little red- biscuit head
Purred: Wed Dec 28, '11 1:49pm PST 
Meowma free feeds the kittens around here, as kittens too young to go to new homes simply can't eat enough to meet their needs in one sitting, it will go 'right through' if you make them eat too much at once. So to keep me out of the kitten kibble, the only thing Meowma could do was put the kitten food in a big plastic crate with air holes on top, and one hole in the side big enough for the kittens, but not me, to fit through. If you do this you have to be very careful to make the hole small enough, it took Meowma 3 containers to make the hole small enough. You would be surprised what a big boy can squeeze into when he smells food! red face


The Battle Of- Texas 2010- Winner!
Purred: Wed Dec 28, '11 2:10pm PST 
Hey Rory!! wave

Excellent idea, for little baby kittens, sounds like a creep feeder, that horsie peoples uses, mol. laugh out loudwaveway to gohug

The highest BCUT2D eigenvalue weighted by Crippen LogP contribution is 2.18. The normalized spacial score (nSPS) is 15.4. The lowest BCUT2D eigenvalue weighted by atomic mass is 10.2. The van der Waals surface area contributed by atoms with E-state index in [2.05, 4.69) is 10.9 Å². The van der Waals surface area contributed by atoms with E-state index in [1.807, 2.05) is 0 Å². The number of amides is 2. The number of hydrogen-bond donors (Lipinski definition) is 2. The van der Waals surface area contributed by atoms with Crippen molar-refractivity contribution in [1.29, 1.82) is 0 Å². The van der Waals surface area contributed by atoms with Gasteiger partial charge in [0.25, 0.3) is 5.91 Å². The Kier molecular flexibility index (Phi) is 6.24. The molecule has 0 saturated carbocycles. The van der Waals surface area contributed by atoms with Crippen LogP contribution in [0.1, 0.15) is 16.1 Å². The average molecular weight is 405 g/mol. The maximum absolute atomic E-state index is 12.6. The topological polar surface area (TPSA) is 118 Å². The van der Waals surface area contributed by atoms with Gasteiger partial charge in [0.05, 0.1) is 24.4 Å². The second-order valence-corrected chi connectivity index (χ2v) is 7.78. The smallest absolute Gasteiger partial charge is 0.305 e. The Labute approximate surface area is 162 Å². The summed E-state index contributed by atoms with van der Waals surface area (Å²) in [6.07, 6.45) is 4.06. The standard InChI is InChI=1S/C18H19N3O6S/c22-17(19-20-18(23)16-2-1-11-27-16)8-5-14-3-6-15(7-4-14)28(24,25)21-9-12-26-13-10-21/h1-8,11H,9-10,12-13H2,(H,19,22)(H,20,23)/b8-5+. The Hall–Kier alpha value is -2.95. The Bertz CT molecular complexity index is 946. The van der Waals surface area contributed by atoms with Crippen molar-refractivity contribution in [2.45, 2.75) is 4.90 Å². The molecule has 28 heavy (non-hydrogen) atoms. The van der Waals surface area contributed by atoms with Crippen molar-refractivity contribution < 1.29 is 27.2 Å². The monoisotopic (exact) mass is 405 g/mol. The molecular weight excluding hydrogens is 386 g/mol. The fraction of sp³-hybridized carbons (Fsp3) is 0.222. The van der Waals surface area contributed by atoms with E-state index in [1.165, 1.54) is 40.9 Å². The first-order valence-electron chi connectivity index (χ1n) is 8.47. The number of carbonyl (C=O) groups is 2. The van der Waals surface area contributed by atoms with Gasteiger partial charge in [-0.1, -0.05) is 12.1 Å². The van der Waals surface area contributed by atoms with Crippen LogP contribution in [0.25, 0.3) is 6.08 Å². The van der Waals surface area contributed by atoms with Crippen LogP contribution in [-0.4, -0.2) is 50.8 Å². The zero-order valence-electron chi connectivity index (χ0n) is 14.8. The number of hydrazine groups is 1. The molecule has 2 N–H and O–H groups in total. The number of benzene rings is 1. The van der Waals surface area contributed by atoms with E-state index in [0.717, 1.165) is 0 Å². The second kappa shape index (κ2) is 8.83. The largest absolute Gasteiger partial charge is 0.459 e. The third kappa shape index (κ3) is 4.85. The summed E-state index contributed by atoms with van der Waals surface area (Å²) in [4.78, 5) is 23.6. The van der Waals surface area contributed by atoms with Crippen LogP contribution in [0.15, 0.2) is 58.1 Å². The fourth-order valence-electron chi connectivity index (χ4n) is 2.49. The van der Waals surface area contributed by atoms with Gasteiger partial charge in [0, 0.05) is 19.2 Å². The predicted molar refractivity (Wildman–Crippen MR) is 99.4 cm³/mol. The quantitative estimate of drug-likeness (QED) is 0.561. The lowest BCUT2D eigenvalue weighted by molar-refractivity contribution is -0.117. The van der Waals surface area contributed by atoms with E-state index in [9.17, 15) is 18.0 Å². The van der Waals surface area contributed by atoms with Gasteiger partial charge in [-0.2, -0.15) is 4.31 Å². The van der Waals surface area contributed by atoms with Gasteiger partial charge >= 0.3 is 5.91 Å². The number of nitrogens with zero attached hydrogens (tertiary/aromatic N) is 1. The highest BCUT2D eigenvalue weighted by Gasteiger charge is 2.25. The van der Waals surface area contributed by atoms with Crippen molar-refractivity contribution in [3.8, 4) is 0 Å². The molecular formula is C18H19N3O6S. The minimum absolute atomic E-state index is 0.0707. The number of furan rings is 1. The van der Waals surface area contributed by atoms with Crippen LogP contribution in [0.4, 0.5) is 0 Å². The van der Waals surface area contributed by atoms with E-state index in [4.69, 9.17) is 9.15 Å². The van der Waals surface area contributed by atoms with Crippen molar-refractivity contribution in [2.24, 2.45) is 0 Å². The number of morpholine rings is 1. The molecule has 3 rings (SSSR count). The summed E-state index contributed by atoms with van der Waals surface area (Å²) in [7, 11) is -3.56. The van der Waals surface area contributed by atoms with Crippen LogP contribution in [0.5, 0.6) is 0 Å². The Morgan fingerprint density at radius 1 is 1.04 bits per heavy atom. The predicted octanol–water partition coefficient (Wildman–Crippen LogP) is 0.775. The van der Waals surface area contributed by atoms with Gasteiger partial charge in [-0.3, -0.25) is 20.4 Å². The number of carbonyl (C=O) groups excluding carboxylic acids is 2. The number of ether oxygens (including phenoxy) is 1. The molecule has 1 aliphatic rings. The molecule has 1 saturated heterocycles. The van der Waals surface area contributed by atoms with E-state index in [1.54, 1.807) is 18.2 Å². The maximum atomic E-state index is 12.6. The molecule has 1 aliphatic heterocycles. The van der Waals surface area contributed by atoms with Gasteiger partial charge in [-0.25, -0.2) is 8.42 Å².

little red- biscuit head
Purred: Wed Dec 28, '11 3:33pm PST 
That's where she got the idea!


The Battle Of- Texas 2010- Winner!
Purred: Thu Dec 29, '11 9:58am PST 
How about making some up, and selling them at shows. I think its an excellent idea, lotta peoples there, with kittens. way to goapplausewave

I is on winter lay up, mommy won't take me out in the winter, in case the weather gets real bad. I will be back out in the spring tho. Does ya ever gets to showeys in PA? I misses ya, you is such a cute little guy, mommy misses hugging and kissing you, and carrying you to your rings. We was gonna smuggle you back here, you would love playing with me and Cruiser. Hope to see you at Garden State next year too. hughughughughughughughug